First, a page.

Home inSight Operation Prosperity Guardian

Operation Prosperity Guardian

Shoshana Bryen
SOURCEAmerican Thinker

Brigadier General Mohammad Reza Naqdi, coordinating commander of the Iranian Revolutionary Guards Corps, has announced that Iran will close the Mediterranean Sea in retaliation for “U.S. war crimes” in Gaza. “They shall soon await the closure of the Mediterranean Sea, (the Strait of) Gibraltar and other waterways.”

It is an expansion of attacks — both verbal and military — by Iran and its proxies for years but ramped up since the Hamas atrocities against Israel on October 7. U.S. forces in Iraq and Syria have been attacked at least 150 times since President Joe Biden took office, two U.S. defense officials told VOA. More than 103 rocket and drone attacks have occurred since Oct. 17.

Houthi terrorists have fired on more than 100 ships in the Red Sea and beyond since November. They claim the ships, including American ships, are Israeli or traveling to Israel and are thus, somehow, legitimate targets. Ships of several nations were affected and some large shipping companies — including Maersk and BP — said that, at least temporarily, they would not use the Red Sea to move cargo to the Mediterranean. Oil prices immediately rose two percent.

This is an act of war and should be treated by the U.S. as one. USCENTCOM operates in the Red Sea and has a firm grasp on Houthi — and Iranian — capabilities. Israel is a member of CENTCOM and should be able to call on its assets.

Instead, the U.S. formulated something called Operation Prosperity Guardian (OPG). It is already on life-support as three major American allies announced they won’t participate. The French Defense Minister said that French naval assets in the region would remain under French command. Italian sources report that the Italian navy will respond to requests from Italian ships, but not in cooperation with OPG. Spain’s naval assets will be used only in coordination with NATO and/or the EU.

In addition to BG Naqdi’s boasts, Iran responded to Western hesitance with an expansion of Iranian assistance to the Houthis, who have now attacked a ship in the Indian Ocean. A U.S. National Security Council spokesperson said, “Iranian-provided tactical intelligence has been critical in enabling Houthi targeting of maritime vessels since the group commenced attacks in November,” adding that the drones and missiles the Houthis have been using for the attacks were also provided by Iran.

This is what happens when a country is nice to people who want to destroy it and all its friends. That would be the Biden administration being nice to Iran and its friends.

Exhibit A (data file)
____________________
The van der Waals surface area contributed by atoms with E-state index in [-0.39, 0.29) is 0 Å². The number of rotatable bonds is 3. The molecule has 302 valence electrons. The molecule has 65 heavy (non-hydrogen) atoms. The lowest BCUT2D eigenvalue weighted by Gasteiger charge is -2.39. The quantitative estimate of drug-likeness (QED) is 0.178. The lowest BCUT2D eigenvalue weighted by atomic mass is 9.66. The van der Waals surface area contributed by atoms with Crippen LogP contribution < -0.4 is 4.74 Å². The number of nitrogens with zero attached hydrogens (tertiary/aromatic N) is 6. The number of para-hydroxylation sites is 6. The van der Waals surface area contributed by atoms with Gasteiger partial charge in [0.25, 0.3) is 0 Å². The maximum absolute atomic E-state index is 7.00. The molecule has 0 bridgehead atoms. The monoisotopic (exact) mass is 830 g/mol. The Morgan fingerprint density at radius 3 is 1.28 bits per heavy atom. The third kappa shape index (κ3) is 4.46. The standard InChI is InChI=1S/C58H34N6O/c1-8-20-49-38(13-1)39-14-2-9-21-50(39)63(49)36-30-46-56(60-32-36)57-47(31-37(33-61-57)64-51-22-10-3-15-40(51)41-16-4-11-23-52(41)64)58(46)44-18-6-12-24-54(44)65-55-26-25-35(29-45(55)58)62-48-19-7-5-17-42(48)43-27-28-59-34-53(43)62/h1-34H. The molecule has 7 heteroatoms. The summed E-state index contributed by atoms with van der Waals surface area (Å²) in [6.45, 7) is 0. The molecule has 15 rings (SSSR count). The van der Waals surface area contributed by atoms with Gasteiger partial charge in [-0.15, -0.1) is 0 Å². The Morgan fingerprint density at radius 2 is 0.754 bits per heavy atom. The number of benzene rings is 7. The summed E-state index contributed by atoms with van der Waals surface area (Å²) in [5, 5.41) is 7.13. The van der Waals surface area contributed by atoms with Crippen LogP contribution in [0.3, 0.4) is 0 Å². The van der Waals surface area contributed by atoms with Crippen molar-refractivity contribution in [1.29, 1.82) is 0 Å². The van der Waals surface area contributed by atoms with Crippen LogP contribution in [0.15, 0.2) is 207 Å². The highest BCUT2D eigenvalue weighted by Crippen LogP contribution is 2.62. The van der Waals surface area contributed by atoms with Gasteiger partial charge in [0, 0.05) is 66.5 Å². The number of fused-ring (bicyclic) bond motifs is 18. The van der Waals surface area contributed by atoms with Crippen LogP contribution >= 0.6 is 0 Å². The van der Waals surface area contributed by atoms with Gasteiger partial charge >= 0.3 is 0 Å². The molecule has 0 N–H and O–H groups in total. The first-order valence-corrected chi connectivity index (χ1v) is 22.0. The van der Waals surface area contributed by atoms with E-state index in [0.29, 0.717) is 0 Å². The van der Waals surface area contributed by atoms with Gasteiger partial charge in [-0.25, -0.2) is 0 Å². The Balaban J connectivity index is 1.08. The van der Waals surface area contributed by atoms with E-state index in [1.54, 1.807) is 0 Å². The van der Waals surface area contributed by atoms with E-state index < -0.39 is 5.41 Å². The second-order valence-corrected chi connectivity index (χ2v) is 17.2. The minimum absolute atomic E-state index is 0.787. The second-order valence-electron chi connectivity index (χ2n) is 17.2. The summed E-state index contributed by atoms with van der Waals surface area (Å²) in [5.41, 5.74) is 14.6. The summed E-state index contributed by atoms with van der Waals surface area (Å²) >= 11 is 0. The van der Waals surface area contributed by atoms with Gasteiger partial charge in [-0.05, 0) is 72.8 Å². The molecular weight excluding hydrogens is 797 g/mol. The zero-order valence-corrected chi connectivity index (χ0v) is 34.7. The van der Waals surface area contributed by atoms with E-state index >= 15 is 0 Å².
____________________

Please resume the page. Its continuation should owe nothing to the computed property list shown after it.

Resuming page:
One of President Biden’s first moves in 2021 was to remove the Houthis from the terror-sponsor list. Oil sale waivers allowed Iran access to billions of dollars. According to the IMF, Iran’s currency reserves fell from $122.47 billion to under $15 billion in 2019, before rising to $42 billion in 2023. That’s without the $6 billion the administration tried to put in Tehran’s Qatari bank account this year. In July, the White House announced that it had given more than $315 million to the Palestinians this year — and nearly a billion since the administration took office. The UN embargo on Iran’s production and sale of ballistic missiles expired in November with no U.S. comment. Last week, a Venezuelan money-launderer under indictment in the U.S. was released and shipped back to Venezuela — his clients included Hezb’allah.

None of which “moderated” Iran or Hamas or the Houthis — there is nothing “moderate” about people whose religious ideology drives them to death for themselves and others.

And all that time, Iran was shipping missiles, drones, and precision-guided weapons factories to its proxies — and selling drones to Russia for use in Ukraine. By distributing its assets around the region, Iran appeared to be hoping that attacks on America (or Israel) would escape direct American (or Israeli) retaliation. Thus far, the mullahs have been right about the U.S., which has declined, until now, to retaliate (Israel is a different story).

This week, the U.S. finally struck back after an Iranian drone strike wounded three American soldiers in Iraq. But the retaliation was also in Iraq — meaning Iran fired from Iran into Iraq and the U.S. did not go after the perpetrators. When Syria used chemical weapons on its own people, the Trump administration destroyed the al Shayrat military air base from which the attack was launched. We have the assets to do that to Iran and to the Houthis.

Since World War II, the United States has been the preeminent guarantor of freedom of navigation in the face of difficult and ongoing trends — the establishment of dozens of independent and sometimes hostile countries lining the waterways, rather than colonies with colonial troops; the rise of Chinese and Russian fleets; and the expansion of Iran.

But we reflagged Kuwaiti oil tankers in the 1980s during the Iran-Iraq war — leading the late Johnny Carson to opine that since those were now our ships, that was now our oil. We led an international coalition to prevent North Korean smuggling and one to fight off Somali pirates. We carry out freedom of navigation exercises in the South China Sea and the Taiwan Straits.

But we need two things ultimately to be successful — a plan and allies. Both appear threadbare at the moment.